An ER nurse has been reunited with the New York City firefighter who saved her from a burning building 37 years ago. Deirdre Taylor, who works as a nurse in Virginia is currently working in New York City to help fight the coronavirus pandemic. On Monday, she was reunited with retired FDNY firefighter Eugene Pugliese.
“The name of the firefighter that rescued me was always with me. When I grew up, I became an ER nurse. There is definitely a relationship with ER nurses and first responders. They put their lives on the line and they really are heroes,” said Taylor.
“I had always wanted to track down the firefighter who saved me, so I could say thank you. I didn’t know if I had waited too long, but when the COVID-19 crisis started developing, I decided to come to New York City and help.” Taylor, 40, made sure to pack a possession that she held dear for over three decades: a front-page newspaper article.
It was an article documenting Taylor’s rescue from a burning New York City apartment by a firefighter in 1983. She was only four years old at the time. The picture on the front-page article shows a young Taylor with the man who saved her, Eugene Pugliese. “I brought the copy of the Daily News with me and thought I would be able to track him down while I was here, and I did,” Taylor said.
During one of her shifts, Taylor told a firefighter her story. He called the current captain of FDNY Ladder 20 in Manhattan, who knew exactly who Taylor was looking for. Taylor gave Pugliese a call right after her shift and was very happy to hear his voice on the other end. “I wondered about him on 9/11 and hoped I would get the chance to thank him, and I finally did,” said Taylor.
Pugliese was assigned to Ladder 20 on December 29, 1983 when he was alerted to the fire at 64 Wooster St. in Soho. He rescued 4-year-old Deirdre Taylor and her mother from their sixth-floor apartment.
While Taylor only remembers bits and pieces of what happened on that December day in 1983, Pugliese, who retired 24 years ago, remembers it vividly. Pugliese was in the SoHo neighborhood of Manhattan checking water pipes when he was approached by a man who said there was a fire down the block. Pugliese followed the man to a building of loft apartments where he noticed smoke coming out of a sixth floor unit.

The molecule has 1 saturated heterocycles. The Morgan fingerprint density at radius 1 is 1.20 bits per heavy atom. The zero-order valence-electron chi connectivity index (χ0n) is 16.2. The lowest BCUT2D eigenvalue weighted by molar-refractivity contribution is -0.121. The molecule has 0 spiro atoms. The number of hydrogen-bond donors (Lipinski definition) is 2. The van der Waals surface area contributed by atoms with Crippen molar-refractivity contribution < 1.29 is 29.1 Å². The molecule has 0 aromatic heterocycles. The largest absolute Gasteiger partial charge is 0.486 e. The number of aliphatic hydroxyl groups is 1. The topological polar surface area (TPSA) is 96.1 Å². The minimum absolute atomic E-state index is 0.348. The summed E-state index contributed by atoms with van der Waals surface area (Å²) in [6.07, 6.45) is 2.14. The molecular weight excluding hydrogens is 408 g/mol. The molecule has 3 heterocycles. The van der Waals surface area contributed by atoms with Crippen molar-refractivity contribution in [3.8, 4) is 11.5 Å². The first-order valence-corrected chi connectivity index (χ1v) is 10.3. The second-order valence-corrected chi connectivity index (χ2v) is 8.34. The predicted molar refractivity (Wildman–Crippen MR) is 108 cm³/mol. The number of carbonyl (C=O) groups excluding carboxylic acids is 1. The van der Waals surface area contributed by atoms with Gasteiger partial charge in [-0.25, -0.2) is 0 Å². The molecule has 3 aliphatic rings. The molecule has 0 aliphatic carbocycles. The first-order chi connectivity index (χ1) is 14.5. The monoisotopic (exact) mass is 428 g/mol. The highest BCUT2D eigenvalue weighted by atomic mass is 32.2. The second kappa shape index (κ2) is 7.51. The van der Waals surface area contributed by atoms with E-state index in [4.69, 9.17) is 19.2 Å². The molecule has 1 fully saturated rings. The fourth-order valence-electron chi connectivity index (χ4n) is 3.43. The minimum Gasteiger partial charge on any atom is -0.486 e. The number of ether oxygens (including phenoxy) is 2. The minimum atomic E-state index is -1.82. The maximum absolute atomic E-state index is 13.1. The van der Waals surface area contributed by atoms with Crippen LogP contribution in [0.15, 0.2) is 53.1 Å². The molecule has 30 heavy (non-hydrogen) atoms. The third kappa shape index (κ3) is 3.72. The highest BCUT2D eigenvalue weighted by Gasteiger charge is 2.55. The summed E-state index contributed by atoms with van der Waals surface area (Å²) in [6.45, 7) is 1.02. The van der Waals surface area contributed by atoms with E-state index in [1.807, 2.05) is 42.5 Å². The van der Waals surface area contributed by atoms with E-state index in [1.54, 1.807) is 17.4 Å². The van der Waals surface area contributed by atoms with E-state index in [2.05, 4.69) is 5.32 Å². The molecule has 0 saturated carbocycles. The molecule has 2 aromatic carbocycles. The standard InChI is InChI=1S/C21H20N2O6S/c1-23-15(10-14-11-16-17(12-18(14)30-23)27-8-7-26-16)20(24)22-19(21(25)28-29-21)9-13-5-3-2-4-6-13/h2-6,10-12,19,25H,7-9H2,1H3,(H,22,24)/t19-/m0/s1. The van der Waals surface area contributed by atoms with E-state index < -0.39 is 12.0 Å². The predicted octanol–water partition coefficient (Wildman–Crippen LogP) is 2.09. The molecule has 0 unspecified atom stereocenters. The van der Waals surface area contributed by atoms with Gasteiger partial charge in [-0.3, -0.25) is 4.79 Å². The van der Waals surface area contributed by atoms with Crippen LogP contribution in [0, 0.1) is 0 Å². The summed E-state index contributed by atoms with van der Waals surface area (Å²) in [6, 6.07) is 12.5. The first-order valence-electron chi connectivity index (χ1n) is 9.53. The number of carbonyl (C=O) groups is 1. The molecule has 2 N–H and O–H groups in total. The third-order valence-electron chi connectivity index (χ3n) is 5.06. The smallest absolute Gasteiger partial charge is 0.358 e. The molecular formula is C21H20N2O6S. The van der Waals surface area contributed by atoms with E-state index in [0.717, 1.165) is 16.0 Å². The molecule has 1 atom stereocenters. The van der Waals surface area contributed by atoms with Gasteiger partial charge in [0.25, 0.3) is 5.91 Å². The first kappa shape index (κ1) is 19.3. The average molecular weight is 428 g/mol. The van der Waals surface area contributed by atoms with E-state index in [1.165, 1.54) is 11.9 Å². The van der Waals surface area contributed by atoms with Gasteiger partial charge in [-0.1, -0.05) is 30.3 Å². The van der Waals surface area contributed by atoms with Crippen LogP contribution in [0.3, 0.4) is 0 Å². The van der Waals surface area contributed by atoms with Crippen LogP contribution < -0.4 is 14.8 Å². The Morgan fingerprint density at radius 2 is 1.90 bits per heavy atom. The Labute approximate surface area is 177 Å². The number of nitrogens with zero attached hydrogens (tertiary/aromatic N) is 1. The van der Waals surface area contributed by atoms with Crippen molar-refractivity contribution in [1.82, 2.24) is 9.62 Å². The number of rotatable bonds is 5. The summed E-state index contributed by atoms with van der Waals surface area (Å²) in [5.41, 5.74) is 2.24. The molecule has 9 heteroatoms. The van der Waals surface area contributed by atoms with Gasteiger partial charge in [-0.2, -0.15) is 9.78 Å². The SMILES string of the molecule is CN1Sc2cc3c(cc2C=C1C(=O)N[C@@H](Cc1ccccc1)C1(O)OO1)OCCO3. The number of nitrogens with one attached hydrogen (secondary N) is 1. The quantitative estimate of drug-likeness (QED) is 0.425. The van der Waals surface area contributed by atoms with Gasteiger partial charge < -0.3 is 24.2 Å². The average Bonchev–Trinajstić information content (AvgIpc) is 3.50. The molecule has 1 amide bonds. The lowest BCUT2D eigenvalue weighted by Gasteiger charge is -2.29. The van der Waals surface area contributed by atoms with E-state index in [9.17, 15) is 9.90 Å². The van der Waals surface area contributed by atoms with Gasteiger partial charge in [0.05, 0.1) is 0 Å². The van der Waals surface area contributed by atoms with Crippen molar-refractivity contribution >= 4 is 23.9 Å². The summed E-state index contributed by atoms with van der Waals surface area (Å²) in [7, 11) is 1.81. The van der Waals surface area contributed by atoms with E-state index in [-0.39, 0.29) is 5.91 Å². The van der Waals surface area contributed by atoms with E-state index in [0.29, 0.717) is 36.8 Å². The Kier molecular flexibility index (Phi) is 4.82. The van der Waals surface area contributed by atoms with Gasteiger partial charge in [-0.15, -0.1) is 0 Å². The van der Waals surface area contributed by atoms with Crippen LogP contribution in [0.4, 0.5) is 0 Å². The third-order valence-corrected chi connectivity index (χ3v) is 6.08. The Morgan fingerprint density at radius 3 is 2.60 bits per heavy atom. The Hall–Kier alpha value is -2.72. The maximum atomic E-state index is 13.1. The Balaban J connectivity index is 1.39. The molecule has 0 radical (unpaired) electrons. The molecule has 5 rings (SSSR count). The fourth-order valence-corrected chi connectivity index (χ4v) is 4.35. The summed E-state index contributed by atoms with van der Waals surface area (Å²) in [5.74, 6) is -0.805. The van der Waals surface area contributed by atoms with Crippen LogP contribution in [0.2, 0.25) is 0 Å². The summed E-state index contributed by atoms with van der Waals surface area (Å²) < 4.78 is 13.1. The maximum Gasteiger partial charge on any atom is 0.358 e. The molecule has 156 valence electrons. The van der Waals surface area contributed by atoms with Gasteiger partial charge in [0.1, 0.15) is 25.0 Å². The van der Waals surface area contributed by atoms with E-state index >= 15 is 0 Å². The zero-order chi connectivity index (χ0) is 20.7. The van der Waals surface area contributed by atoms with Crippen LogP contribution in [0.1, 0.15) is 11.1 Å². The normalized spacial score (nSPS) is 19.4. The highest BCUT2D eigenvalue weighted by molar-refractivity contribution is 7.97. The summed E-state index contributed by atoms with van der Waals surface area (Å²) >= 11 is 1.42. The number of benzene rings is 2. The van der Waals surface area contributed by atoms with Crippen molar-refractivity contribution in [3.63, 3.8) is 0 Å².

Upon entering the smoky apartment, Pugliese noticed and rescued a woman who then said her child was inside the apartment. “She kept screaming, ‘My baby!‘ so I went back in and found a young girl who was unconscious,” said Pugliese, who then gave her mouth-to-mouth resuscitation until she became conscious. “I didn’t see her ever again after that, but I always wondered about her,” said Pugliese, who received the Walter Scott Medal for Valor for his rescue of Taylor.
“I was in the middle of checking out a broken pipe on the street when a gentleman came and alerted me of a fire,” Pugliese said. “I didn’t even have my gear on, just a helmet and an ax. When I arrived, there was a lot of smoke. I went into the apartment and found a woman. She was yelling ‘my baby, my baby!‘ I carried her into another room and proceeded into the room that was on fire. I found Deirdre and I was so glad. I crawled in on my belly and didn’t have any equipment, I was lucky to have found her. I gave her two quick breaths and she started crying. She turned out to be a wonderful young woman. When I heard she was here, I was on cloud nine, I cried all day.”
Taylor and Pugliese have spoken twice since reconnecting and hope to meet in person once it’s safe to do so. The two learned they have a lot in common. They both served in the military and both are die-hard Yankee fans. “I hope to meet her soon, maybe later this summer,” said Pugliese. “I’d love to meet her two children and go to a Yankees game together.”